The Impact of New World
Food Crops on the Diet and
Economy of China and
The celebration of the New Year on the lunar calendar is more important to the Chinese than the celebration of Christmas to the Western people. Many kinds of special foods are prepared in advance for it. From the beginning of the twelfth month all the women in the village are busy grinding wheat and other cereals to make the holiday cakes, wheat flour rolls, vegetable balls, and bean curd. A certain kind of cake is so large that it takes two adults to lift one. The cakes are made from two kinds of glutinous millet, boiled sweet potatoes, and yeast. When these ingredients have been mixed and fermented, the dough is put into a big round container and steamed in a deep boiler. When the cake is done it is about six inches thick and two and a half feet in diameter. 1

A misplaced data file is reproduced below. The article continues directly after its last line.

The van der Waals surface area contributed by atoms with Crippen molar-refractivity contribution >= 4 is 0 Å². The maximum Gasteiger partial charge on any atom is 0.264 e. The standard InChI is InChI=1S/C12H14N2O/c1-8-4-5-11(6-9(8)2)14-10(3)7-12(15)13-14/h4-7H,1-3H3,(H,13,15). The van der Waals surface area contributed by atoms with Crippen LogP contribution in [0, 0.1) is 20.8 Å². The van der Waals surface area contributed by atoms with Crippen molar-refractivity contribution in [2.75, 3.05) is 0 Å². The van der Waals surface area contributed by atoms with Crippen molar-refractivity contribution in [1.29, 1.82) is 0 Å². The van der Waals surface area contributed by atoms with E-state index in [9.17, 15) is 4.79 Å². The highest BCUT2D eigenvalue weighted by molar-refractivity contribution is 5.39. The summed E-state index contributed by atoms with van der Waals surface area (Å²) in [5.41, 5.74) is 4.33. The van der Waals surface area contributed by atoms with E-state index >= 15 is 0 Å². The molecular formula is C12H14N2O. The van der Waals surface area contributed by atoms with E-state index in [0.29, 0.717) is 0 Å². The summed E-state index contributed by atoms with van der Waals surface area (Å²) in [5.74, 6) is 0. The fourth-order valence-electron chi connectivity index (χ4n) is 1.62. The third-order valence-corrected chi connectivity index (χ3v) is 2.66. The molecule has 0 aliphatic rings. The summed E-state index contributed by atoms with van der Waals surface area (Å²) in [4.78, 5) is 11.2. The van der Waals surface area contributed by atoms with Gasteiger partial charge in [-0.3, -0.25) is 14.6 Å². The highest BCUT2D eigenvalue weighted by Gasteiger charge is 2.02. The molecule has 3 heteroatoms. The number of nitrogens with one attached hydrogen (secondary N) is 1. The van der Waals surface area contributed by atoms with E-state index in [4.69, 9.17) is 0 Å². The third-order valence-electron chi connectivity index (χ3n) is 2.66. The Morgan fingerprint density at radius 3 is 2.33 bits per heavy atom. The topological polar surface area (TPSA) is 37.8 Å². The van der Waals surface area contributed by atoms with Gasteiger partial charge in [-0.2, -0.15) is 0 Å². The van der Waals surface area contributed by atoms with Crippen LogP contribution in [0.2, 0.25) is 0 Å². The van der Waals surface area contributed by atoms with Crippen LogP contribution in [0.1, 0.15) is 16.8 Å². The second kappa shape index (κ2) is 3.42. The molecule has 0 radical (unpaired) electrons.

Martin Mou-ch'un Yang goes on to describe the ritual of steaming sweet‐ potato cakes in his Shandong village in the 1930s: Doors were locked to prevent inauspicious interruptions; the children were hushed and walked on tiptoes while adults lowered their voices; sticks of burning incense marked the exact time that the cake needed to be steamed, and all invoked the kitchen god to ensure the success of the steaming. A Chinese New Year's ceremonial cake made with sweet potatoes from the Americas seemingly from time immemorial. How and when did this come to be?
Questia, a part of Gale, Cengage Learning. www.questia.com
Publication information: Book title: Food in Global History. Contributors: Raymond Grew - Editor. Publisher: Westview Press. Place of publication: Boulder, CO. Publication year: 1999. Page number: 58.